You should use trial and error to whether this benefits your application, and, if so, which page size is best.
To use huge pages, do the following.
Load the appropriate hugepages module and link your code.
module load craype-hugepages16M cc -o my_app my_app.c
To run with huge pages, load the cray-hugepages module in your script:
module load craype-hugepages16M
To verify that huge pages are being implemented in your running code you can set the HUGETLB_VERBOSE environment variable:
setenv HUGETLB_VERBOSE 3
Hyperthreading is a technique that shares a single physical processor core amongst several threads of execution. It was developed as a way of mitigating the observation that many programs spend a lot of time just stalled, waiting for something. The most common thing that stalls a program is waiting for data to arrive from memory - in typical science/engineering applications memory stalls amounting to one-third of the total execution time are not uncommon. Hyperthreading is the idea that, instead of having the processor stall and do nothing, the operating system switches the processor to operate on a different thread of execution and then later, switches back to the first one. This context switching happens completely automatically, without user intervention, and the idea is that the context switch itself incurs a very miniscule amount of overhead so that overall processor utilization can be higher. Whether utilization actually is higher depends on the program.
Hyperthreading does not require any changes to source code at all - it is carried out entirely by the operating system. The choice of whether or not to use HyperThreading is made by the user at runtime. On Edison HyperThreading can be enabled to a maximum of two threads per physical processor core. Edison nodes contain 24 physical cores. If your code needs N cores (for N MPI ranks, for example), and you would normally use N/24 nodes, with HyperThreading you can use N/24/2 nodes, with 48 logical cores active per node. You need to test your code to determine if there is a performance improvement.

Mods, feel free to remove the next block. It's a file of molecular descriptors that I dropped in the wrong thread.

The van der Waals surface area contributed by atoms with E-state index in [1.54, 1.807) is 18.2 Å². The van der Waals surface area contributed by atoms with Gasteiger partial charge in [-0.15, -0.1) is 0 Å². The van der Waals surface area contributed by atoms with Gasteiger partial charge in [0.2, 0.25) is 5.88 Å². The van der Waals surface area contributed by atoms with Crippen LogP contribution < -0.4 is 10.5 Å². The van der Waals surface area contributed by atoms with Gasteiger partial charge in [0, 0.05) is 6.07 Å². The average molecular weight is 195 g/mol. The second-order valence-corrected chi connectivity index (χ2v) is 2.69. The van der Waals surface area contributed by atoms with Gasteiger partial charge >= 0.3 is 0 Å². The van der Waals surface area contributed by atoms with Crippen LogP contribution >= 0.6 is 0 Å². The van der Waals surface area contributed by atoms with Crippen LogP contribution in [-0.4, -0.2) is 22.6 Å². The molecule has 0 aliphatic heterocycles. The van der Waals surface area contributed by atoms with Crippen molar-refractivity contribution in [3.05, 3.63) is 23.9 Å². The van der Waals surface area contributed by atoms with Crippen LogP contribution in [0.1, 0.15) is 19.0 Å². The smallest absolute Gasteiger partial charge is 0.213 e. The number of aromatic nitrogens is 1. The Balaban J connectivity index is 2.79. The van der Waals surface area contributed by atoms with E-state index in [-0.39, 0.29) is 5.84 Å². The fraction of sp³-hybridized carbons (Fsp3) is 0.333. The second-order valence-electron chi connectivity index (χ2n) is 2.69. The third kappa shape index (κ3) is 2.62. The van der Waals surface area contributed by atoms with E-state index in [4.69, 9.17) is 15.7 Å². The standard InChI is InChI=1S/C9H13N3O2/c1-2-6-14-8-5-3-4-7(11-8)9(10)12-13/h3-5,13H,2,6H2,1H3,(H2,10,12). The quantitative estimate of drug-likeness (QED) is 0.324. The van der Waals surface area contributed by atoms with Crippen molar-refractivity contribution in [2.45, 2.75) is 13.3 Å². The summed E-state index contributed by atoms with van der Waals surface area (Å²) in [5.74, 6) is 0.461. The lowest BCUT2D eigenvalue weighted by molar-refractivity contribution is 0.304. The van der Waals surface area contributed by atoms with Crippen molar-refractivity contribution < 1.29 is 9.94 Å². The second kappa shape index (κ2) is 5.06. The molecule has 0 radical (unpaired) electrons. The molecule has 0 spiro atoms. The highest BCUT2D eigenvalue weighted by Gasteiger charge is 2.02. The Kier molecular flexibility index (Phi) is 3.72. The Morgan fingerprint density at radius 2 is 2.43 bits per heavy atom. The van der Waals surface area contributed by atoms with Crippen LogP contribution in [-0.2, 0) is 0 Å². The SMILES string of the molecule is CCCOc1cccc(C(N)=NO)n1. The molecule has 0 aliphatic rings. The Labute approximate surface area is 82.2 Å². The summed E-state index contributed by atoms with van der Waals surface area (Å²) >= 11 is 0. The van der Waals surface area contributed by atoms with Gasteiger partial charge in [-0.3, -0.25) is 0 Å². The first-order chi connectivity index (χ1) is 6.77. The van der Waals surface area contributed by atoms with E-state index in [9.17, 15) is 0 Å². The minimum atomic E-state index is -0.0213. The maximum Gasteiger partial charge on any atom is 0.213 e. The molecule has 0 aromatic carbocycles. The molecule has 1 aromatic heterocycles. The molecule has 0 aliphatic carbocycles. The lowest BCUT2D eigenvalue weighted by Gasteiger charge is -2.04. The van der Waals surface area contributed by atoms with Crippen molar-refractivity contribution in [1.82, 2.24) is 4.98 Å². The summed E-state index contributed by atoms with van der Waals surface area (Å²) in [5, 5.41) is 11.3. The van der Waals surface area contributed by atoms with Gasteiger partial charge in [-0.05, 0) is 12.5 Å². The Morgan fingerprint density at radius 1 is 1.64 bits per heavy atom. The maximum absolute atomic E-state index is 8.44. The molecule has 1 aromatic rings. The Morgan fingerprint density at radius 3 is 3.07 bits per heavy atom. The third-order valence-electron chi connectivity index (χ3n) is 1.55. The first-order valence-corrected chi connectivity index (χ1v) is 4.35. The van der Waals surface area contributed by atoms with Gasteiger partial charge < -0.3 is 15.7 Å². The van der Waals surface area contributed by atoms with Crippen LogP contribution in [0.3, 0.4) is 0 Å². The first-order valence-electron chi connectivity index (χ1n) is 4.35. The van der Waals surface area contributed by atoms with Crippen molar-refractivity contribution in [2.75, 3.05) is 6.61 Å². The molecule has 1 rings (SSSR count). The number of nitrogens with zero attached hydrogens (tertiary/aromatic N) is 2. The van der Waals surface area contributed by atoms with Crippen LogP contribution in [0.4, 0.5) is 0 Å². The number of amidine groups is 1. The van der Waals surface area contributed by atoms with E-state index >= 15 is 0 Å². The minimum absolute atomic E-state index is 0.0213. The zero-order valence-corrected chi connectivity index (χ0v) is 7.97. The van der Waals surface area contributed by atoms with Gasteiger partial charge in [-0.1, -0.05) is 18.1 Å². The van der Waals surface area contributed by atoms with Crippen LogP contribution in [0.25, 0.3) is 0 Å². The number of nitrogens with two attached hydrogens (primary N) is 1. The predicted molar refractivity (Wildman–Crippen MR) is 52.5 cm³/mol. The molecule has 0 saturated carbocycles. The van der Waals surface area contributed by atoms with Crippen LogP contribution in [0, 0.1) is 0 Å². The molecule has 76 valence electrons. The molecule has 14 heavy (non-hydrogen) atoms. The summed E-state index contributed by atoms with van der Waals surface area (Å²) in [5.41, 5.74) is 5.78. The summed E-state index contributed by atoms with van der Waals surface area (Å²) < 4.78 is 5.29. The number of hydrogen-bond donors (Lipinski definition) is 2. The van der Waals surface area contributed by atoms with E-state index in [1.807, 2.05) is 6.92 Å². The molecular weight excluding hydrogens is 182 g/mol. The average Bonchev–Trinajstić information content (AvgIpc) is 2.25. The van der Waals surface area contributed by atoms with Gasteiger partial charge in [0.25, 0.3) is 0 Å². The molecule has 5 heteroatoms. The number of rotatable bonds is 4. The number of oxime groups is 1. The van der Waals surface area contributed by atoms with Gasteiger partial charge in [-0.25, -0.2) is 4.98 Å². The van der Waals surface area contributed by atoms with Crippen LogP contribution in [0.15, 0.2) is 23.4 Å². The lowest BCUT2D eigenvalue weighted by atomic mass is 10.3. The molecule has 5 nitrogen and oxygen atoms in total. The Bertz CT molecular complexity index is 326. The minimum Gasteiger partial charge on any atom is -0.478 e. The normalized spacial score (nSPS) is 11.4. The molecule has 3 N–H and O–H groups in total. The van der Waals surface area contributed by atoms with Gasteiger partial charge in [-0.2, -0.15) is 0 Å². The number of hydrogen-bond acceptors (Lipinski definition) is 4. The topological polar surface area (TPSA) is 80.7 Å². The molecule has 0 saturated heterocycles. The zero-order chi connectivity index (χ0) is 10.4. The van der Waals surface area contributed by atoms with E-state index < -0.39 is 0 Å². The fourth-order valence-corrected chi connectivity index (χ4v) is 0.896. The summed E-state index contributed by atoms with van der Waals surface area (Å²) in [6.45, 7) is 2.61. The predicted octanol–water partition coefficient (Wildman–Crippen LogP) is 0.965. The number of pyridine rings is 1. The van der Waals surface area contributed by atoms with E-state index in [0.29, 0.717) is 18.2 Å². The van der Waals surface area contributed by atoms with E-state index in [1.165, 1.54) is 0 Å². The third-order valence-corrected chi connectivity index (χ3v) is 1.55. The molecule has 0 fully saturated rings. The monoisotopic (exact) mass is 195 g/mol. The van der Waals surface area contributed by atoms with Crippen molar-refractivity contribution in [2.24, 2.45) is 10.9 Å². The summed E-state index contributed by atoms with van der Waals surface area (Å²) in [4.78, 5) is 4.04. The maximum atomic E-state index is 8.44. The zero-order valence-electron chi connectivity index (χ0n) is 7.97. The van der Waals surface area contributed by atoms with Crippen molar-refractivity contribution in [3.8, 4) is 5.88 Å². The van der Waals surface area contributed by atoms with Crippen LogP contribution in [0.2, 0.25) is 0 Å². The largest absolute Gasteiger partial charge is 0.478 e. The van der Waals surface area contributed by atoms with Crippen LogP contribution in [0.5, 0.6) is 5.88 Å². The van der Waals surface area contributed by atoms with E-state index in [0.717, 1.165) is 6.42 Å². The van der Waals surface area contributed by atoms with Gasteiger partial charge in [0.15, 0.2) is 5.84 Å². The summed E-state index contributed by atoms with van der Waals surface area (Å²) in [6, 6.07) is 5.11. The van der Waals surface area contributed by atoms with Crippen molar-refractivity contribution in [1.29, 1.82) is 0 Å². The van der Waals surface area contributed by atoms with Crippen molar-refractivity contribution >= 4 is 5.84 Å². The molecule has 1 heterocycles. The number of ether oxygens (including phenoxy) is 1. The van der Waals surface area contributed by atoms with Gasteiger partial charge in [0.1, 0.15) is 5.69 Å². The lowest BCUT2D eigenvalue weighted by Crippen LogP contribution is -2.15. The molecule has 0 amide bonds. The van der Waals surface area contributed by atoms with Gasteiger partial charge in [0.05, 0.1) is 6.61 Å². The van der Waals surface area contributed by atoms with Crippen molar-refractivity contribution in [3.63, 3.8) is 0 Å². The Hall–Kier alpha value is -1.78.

Two Important Error Messages
- OOM killer terminated this process. This error message results when your application exceeds the available memory on the Edison node, which is 64 GB (about 4 GB/core). "OOM" stands for Out of Memory. Remember that Edison node memory includes memory for your application, for the operating system, and for system libraries such as MPI (including MPI buffer space). If you get this error the solution may be to try running with a smaller problem size or running the same problem over more MPI ranks.
- Claim exceeds reservation's node-count. This error message results when the combination of PBS mppwidth and aprun options (for example, –N, –S, –ss, –sn, –m) requires more nodes than were reserved for your job by the qsub command. In general, "hybrid" applications with width MPI tasks, each of which spawns depth additional threads, require a total of width X depth cores. The number of nodes required is the ceiling(width * depth / 24).
Using the -r cores aprun option enables core specialization, where cores is the number of cores to be used for Linux kernel system services. This might enable your application to more fully utilize the remaining cores in the node assigned to it by restricting all possible overhead processing to the specialized cores within the reservation. The extent to which this will improve application performance is very application dependent.
The aprun command is part of Cray's Application Level Placement Scheduler (ALPS). ALPS provides the interface for compute node job placement and execution, forwards the users environment to the compute nodes, and manages stdin, stdout, and stderr. Several other ALPS utilities are available on Edison, including apstat (provides status information about the Edison compute system and applications running on it) and xtnodestat (which provides a detailed node allocation view but produces an enormous amount of output).